10:46 p.m. | Updated I’ve removed a line I’d tacked on here that gave too simplistic a summary of the Six Amercias [sic] study
The Yale University Six Americas study in fact states in the Executive Summary on page 4:
...this study also found that for some knowledge questions the Doubtful and Dismissive [skeptics of man-made global warming] have as good an understanding, and in some cases better, than the Alarmed and Concerned.
see the report for specific examples.

Another blow to warmist theory: Decreasing radiation from greenhouse gases

The anthropogenic global warming theory is based upon the notion that increasing 'greenhouse gases' will increase infrared 'back-radiation' to the earth to [supposedly] warm the planet. The theory also claims that increases in the minor 'greenhouse gas' carbon dioxide will cause increases in the major 'greenhouse gas' water vapor to amplify the infrared 'back-radiation' and global warming. A study published online yesterday in The Journal of Climate, however, finds that contrary to the global warming theory, infrared 'back-radiation' from greenhouse gases has declined over the past 14 years in the US Southern Great Plains in winter, summer, and autumn. If the anthropogenic global warming theory was correct, the infrared 'back-radiation' should have instead increased year-round over the past 14 years along with the steady rise in atmospheric carbon dioxide. 

Journal of Climate 2011 ; e-View
doi: 10.1175/2011JCLI4210.1

Long-Term Trends in Downwelling Spectral Infrared Radiance over the U.S. Southern Great Plains

P. Jonathan Gero, Space Science and Engineering Center, University of Wisconsin–Madison, Madison, Wisconsin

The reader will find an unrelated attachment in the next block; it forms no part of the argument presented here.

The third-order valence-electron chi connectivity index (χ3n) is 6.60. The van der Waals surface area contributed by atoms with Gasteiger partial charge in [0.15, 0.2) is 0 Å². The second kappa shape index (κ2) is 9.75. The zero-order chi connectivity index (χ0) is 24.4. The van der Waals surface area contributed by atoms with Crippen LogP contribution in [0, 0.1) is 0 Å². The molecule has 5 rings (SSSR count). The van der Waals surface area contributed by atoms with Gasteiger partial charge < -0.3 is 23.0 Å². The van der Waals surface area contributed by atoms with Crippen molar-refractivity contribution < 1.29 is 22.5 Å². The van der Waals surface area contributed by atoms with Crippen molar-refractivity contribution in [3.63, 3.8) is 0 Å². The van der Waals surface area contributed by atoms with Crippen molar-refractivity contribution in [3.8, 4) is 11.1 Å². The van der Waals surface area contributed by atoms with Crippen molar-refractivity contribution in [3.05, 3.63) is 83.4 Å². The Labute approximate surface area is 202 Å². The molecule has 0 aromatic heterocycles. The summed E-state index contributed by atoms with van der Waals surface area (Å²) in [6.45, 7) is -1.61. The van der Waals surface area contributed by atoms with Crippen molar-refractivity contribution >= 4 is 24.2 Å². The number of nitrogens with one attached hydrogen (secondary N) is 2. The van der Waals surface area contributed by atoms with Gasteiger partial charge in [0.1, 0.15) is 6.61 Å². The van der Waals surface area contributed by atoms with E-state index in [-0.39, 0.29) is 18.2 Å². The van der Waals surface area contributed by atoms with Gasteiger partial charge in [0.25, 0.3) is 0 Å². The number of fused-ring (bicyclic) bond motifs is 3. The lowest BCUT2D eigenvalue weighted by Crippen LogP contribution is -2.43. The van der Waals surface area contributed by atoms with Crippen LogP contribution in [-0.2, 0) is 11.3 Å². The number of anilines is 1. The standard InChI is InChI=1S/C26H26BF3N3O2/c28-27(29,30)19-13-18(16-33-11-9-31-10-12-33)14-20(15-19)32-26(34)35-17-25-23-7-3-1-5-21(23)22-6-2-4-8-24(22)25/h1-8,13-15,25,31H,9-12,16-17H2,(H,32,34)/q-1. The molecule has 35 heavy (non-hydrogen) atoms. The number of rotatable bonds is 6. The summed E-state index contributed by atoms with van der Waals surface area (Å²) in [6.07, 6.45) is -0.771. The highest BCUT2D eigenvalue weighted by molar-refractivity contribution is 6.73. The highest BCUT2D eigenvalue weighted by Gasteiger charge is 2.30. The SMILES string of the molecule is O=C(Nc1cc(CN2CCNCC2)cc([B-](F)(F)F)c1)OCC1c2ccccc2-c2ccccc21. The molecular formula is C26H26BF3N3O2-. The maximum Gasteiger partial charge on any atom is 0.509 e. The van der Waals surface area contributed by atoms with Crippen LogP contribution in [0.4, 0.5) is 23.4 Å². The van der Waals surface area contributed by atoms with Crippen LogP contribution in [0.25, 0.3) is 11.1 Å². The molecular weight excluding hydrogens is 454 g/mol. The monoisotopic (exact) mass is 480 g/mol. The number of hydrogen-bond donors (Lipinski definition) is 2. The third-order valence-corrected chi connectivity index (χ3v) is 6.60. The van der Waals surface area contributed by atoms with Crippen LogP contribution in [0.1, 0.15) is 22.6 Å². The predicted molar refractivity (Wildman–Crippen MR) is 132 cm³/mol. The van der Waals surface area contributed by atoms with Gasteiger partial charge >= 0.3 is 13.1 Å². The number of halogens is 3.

David D. Turner, NOAA / National Severe Storms Laboratory, Norman, Oklahoma and Department of Atmospheric and Oceanic Sciences, University of Wisconsin–Madison, Madison, Wisconsin

Abstract: A trend analysis was applied to a 14-year time series of downwelling spectral infrared radiance observations from the Atmospheric Emitted Radiance Interferometer (AERI) located at the Atmospheric Radiation Measurement (ARM) site in the U.S. Southern Great Plains. The highly accurate calibration of the AERI instrument, performed every 10 minutes, ensures that any statistically significant trend in the observed data over this time can be attributed to changes in the atmospheric properties and composition, and not to changes in the sensitivity or responsivity of the instrument. The measured infrared spectra, numbering over 800,000, were classified as clear-sky, thin cloud, and thick cloud scenes using a neural network method. The AERI data record demonstrates that the downwelling infrared radiance is decreasing over this 14-year time period in the winter, summer, and autumn seasons but is increasing in the spring; these trends are statistically significant and are primarily due to long-term change in the cloudiness above the site. The AERI data also show many statistically significant trends on annual, seasonal, and diurnal time scales, with different trend signatures identified in the separate scene classifications. Given the decadal time span of the dataset, effects from natural variability should be considered in drawing broader conclusions. Nevertheless, this data set has high value due to the ability to infer possible mechanisms for any trends from the observations themselves, and to test the performance of climate models.

Friday, April 15, 2011

New material posted on the NIPCC website

Sea Level Rise Around Mainland Australia (12 Apr 2011)